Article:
Less is known about Grauer’s gorillas compared to mountain gorillas, whose population has doubled over the past three decades through collaborative conservation efforts of governments, local communities and international conservation partners, including Wild Earth Allies.
While we are leveraging this experience to benefit Grauer’s gorillas, we continue to research the ecology and behaviors that are unique to Grauer’s. In collaboration with our partner Primate Expertise (PEx), we are undertaking ecological monitoring and research in Kahuzi-Biega National Park in eastern Democratic Republic of the Congo (DRC).
About Grauer’s Gorillas
Grauer’s gorillas are the largest of all gorilla subspecies with males weighing up to 550 pounds. Like other great apes they are predominantly herbivorous eating fruits and plants, but sometimes eat insects. Males reach puberty around 13 years and females reach it at age nine. Females give birth every four years with a gestation period of nine months. Many gorilla infants, weighing around four pounds at birth, do not survive beyond three years.
Grauer’s gorillas are highly social animals and live in family groups ranging in size from five to 35 individuals. Groups are led by a dominant silverback and typically include at least three unrelated females and their young. When a male reaches puberty, he leaves the group of his birth to form his own and begins recruiting females. Females may change groups several times in their lifetime with the aim of being with the silverback that can best protect them. The Chimanuka and Bonane groups that PEx monitors in Kahuzi-Biega have had such experiences.
Park ranger Safari Jules investigates a gorilla nest that members of the Bonane group slept in the previous night in Kahuzi-Biega.
A female Grauer’s gorilla named Iragi from the Bonane group in Kahuzi-Biega (left); Bonane, the silverback who leads the group, eats from plants (right).
Bonane and Chimanuka Group Dynamics
Bonane formed his group by recruiting two females from the Chimanuka group in May 2016. This past year there was an aggressive interaction between these dominant silverbacks. Chimanuka, the larger and older silverback, was unharmed while Bonane sustained many external injuries. Following this encounter, the females in Bonane’s group left for several days before choosing to return to Bonane.
Independent photojournalist Allison Shelley captured images while visiting these two groups with PEx. She observed Bonane performing one of his primary functions, which is protecting their infants. Though the visitors presented no threat and maintained a safe and appropriate distance, Bonane was vocal in warning visitors to stay away from the infants who remained in the trees with their mothers.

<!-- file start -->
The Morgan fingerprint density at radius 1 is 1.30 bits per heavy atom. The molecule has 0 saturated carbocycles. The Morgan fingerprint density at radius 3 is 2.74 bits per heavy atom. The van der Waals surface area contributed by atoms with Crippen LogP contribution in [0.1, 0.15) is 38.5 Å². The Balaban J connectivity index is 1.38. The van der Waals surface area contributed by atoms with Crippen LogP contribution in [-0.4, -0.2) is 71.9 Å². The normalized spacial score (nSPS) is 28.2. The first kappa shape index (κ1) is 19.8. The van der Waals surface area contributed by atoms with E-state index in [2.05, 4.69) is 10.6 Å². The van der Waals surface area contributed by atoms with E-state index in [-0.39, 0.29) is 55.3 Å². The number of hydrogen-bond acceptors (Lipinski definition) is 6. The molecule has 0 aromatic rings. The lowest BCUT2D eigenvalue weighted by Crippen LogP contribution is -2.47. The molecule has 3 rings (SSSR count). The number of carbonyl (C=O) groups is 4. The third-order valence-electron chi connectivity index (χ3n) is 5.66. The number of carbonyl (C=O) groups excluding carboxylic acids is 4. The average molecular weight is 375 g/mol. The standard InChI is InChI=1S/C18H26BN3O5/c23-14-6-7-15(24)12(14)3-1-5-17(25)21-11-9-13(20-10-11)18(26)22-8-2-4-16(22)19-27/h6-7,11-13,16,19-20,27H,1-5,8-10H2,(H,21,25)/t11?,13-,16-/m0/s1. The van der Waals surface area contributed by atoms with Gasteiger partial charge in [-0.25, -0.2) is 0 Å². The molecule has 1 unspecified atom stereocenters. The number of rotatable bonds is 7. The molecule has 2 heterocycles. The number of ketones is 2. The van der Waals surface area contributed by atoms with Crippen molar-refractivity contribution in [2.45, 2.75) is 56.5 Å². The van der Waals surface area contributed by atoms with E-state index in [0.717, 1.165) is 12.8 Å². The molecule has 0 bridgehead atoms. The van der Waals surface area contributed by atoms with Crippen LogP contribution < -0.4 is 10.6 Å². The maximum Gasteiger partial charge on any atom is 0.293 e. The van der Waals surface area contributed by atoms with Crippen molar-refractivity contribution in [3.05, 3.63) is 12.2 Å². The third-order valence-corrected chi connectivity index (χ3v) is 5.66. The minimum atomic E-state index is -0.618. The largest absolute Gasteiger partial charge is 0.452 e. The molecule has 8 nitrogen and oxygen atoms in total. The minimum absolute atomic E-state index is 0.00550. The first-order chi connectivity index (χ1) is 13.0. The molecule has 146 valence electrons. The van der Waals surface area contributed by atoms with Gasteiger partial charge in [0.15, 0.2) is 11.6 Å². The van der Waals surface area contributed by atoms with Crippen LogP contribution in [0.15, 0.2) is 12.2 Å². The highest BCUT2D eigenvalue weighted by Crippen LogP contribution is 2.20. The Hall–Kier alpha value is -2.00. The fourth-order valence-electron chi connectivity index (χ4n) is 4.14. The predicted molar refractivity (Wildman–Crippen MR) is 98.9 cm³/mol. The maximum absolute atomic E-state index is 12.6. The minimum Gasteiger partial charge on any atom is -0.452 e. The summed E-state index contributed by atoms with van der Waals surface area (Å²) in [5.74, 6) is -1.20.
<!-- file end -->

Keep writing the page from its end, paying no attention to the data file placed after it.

Siri, a female Grauer’s gorilla in the Bonane group, hides in a tree with her newborn (left), and later climbs down (right).
Mukono, a female Grauer’s gorilla in the Bonane group, rests with her newborn (left); Bonane, the silverback group leader, becomes vocal (right).
Park rangers, including Naomie Divine Kashalulo, left, stand guard as visitors observe the Bonane Grauer’s gorilla group in Kahuzi-Biega.
A Unique and Threatened Habitat
The historic range of Grauer’s gorillas was estimated to cover much of the Albertine Rift, one of the richest ecologically diverse regions in Africa. Today only four broad population centers of Grauer’s remain; one of which is in Kahuzi-Biega’s montane sector. Even within the bio-diverse Albertine Rift, Kahuzi-Biega stands out for its rich biodiversity and is home to the Bonane and Chimanuka groups.
Together with PEx, Wild Earth Allies is working to protect these Grauer’s groups and to address the root causes of threats while understanding the needs of people living in this forest landscape. We are taking innovative approaches with PEx to address deforestation, a major threat to Grauer’s habitat, while strengthening livelihoods of local communities.
A Grauer’s gorilla statue stands at the entrance to Kahuzi-Biega.
Bonane, the silverback group leader (left); the day ends at Kahuzi-Biega National Park (right).
Watch for the next post in our great ape blog series, where we will discuss deforestation and the unique approach we are taking with PEx to address it. Follow us on Facebook and Twitter, sign up for our emails, and visit our website.